You’ve spent hours researching the perfect office set up. Your printers are always topped up with toner, your network is blazing fast, and your desks smell of rich mahogany. But sometimes, you find yourself on the road, away from your office. Whether you’re meeting with prospective clients or attending a conference, you still need to access your office remotely. Before the computing era, taking an office with you was nearly impossible. Today, you have plenty of options when it comes to getting work done on the go.
Before you clock out and hit the road, it’s important to create a set up that works for you. After all, the tools that help Jim in accounting crunch numbers at Starbucks might not be the ones that work best for you. Fortunately, we’ve made a list of the most important things you should consider when taking your work with you:
Virtual Private Network
Probably the most crucial element in getting work done efficiently and securely when you’re not in an office environment. When you’re in the office, your workstation is likely connected to your office server. From your workstation, you can access all your server files and devices across the office network. If you’re not in the office, a regular internet connection won’t let you connect to your office network remotely. What you need to have is a virtual private network, or VPN.
Think of a VPN as an invisible cable that runs from your mobile device to your office’s router. This way, people aren’t able to see the traffic that runs between you and your office, and you can access your office’s network from wherever you are. Imagine sitting at your office workstation, but at the beach or in a café!
BYOW (Bring Your Own Wi-Fi)
Speaking of café’s many of them offer free Wi-Fi to the public. You’ve probably seen people hunched over their laptops at a café, running on caffeine fumes as they try to hit their project deadline. Here’s the issue with public networks – they’re public. When you’re connected to a public network, anyone else who is connected to that network can see what traffic you send over the network, and could even access your device’s own files. Just like you wouldn’t open up your office’s filing cabinet for the world to see, you wouldn’t want anyone snooping on your work when you’re working remotely.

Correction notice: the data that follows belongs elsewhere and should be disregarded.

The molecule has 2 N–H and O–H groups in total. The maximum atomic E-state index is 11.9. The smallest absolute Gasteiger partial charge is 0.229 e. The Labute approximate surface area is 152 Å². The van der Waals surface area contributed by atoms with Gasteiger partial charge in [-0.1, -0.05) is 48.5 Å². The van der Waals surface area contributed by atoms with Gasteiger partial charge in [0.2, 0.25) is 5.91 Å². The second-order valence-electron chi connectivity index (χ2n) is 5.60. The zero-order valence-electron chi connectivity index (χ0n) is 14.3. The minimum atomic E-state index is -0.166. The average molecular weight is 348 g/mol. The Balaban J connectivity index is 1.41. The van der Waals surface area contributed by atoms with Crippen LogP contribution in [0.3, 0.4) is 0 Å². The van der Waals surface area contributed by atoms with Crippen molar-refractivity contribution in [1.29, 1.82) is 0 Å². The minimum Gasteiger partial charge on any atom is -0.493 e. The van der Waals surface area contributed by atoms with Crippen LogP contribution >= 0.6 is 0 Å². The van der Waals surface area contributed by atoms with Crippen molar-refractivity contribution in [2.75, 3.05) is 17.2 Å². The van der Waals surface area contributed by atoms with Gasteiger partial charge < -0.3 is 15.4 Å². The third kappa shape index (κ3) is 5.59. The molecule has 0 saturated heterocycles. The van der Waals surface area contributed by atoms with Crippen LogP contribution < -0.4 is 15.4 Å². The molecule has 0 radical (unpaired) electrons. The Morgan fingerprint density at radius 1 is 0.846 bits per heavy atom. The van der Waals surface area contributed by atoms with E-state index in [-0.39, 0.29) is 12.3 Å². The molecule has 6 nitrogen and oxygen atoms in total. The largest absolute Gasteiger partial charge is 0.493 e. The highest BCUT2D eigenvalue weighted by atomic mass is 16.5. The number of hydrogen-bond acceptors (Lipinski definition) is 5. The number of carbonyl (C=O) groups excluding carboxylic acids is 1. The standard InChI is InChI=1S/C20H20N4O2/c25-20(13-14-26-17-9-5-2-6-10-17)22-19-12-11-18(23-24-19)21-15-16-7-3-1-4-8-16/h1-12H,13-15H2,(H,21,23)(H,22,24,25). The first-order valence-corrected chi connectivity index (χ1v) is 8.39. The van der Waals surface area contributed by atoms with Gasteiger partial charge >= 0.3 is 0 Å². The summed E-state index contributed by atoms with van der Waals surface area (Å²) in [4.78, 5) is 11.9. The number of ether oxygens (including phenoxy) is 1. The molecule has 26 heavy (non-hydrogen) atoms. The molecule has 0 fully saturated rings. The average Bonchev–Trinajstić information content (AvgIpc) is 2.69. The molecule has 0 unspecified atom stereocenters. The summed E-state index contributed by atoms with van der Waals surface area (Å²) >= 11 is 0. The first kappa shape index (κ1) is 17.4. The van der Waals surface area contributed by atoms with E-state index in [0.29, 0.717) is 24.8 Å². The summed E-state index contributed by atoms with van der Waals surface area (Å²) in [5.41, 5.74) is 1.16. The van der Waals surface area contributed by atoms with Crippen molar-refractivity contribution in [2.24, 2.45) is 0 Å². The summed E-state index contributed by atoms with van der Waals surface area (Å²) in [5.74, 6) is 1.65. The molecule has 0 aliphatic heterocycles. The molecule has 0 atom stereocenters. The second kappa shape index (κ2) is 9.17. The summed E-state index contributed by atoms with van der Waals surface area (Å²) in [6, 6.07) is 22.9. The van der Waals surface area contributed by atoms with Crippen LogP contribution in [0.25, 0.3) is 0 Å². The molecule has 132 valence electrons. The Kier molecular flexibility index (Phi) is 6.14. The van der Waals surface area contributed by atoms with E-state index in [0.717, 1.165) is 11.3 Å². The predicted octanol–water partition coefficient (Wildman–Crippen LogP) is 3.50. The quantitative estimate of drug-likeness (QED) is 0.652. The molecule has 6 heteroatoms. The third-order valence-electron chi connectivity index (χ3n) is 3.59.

So what’s the solution? You’ll need to bring your own Wi-Fi in the form of a “hotspot”. A hotspot is device that uses data and allows other devices to connect to it and use data. You might even have a hotspot setting on your phone, but for enterprise applications, you’ll need to upgrade. Dedicated hotspot devices, such as this one from Verizon, or this one from AT&T, are your best bet when you need mobile data. Don’t forget that these devices require a monthly plan to give you the data you need, just like a phone plan.
In the past, any enterprise software or applications would have to be loaded onto an individual workstation, usually through a physical medium like a CD-ROM. Today, we don’t have to install business software onto our computers, instead, we can buy licenses to cloud-based applications. Once you have a license for a cloud-based application, you can access it anywhere you’re connected to the internet.
The two most popular cloud-based enterprise apps are Google’s G-Suite and Microsoft’s Office 365. Both of these software packages give you access to a host of productivity apps, server storage, and email hosting, Whether you prefer the entirely online approach of G-Suite or the desktop flexibility of Office 365 is up to you, but you’ll be able to get work done on the go no matter which one you choose.
The Right Device
You wouldn’t want to take a desktop computer with a two-screen setup to get work done away from the office, right? On the other side of the coin, a smartphone won’t help you get that much work done either. Creating a good mobile office is all about finding the balance between power and a small footprint.
Some tablets are great for getting work done out of the office, since they won’t take up much space in a carry-on bag or on your hotel desk. Tablet capabilities are only getting better, which means you won’t miss much when you’re working from one. Tablet still not your thing? Try a few devices and see what works for you. If you need to go with a full-sized laptop to get work done, and don’t mind carrying the extra weight, then you should stick with what you know.
Running out of power when you’re not near an electrical outlet is frustrating, but you can prevent this situation from happening if you take some precautions. First, use devices that you know have a long battery life. Advertisements may promise “15 hours on a single charge”, but that doesn’t mean anything if you need to use battery consuming software. Second, go to your device’s settings and place it in “battery saver mode”, if you’re concerned about it dying in the middle of your big project. Lastly, invest in a good battery pack. A battery pack that can fully charge a laptop might be expensive, but it’s an investment that is worth every penny.
Take a Breather
Just because you’re not in the office, doesn’t mean you have to always be “plugged in”. In our constantly connected world, find the best ways to tune in and tune out when you want to. Taking the time to relax and refocus your priorities is just as important as finishing those powerpoints!
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